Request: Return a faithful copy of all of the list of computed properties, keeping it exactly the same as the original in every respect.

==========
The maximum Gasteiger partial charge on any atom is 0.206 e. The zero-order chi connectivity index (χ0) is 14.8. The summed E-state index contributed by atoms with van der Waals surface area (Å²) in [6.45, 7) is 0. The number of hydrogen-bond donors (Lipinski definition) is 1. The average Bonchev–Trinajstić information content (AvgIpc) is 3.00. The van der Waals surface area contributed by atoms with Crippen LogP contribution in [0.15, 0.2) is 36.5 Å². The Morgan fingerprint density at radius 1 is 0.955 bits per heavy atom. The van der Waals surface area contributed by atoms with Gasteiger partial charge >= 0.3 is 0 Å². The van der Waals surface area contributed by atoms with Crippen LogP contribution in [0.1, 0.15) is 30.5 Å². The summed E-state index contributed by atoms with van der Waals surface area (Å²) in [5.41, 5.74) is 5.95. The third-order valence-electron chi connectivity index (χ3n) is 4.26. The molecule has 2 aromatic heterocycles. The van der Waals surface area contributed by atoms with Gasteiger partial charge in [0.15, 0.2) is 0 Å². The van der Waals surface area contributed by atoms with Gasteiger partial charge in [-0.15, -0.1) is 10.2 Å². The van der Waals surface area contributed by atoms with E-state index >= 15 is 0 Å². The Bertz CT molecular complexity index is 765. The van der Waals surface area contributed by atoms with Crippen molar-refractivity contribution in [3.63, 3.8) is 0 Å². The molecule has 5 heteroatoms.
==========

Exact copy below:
The maximum Gasteiger partial charge on any atom is 0.206 e. The zero-order chi connectivity index (χ0) is 14.8. The summed E-state index contributed by atoms with van der Waals surface area (Å²) in [6.45, 7) is 0. The number of hydrogen-bond donors (Lipinski definition) is 1. The average Bonchev–Trinajstić information content (AvgIpc) is 3.00. The van der Waals surface area contributed by atoms with Crippen LogP contribution in [0.15, 0.2) is 36.5 Å². The Morgan fingerprint density at radius 1 is 0.955 bits per heavy atom. The van der Waals surface area contributed by atoms with Gasteiger partial charge >= 0.3 is 0 Å². The van der Waals surface area contributed by atoms with Crippen LogP contribution in [0.1, 0.15) is 30.5 Å². The summed E-state index contributed by atoms with van der Waals surface area (Å²) in [5.41, 5.74) is 5.95. The third-order valence-electron chi connectivity index (χ3n) is 4.26. The molecule has 2 aromatic heterocycles. The van der Waals surface area contributed by atoms with Gasteiger partial charge in [0.15, 0.2) is 0 Å². The van der Waals surface area contributed by atoms with Gasteiger partial charge in [-0.15, -0.1) is 10.2 Å². The van der Waals surface area contributed by atoms with E-state index >= 15 is 0 Å². The Bertz CT molecular complexity index is 765. The van der Waals surface area contributed by atoms with Crippen molar-refractivity contribution in [3.63, 3.8) is 0 Å². The molecule has 5 heteroatoms.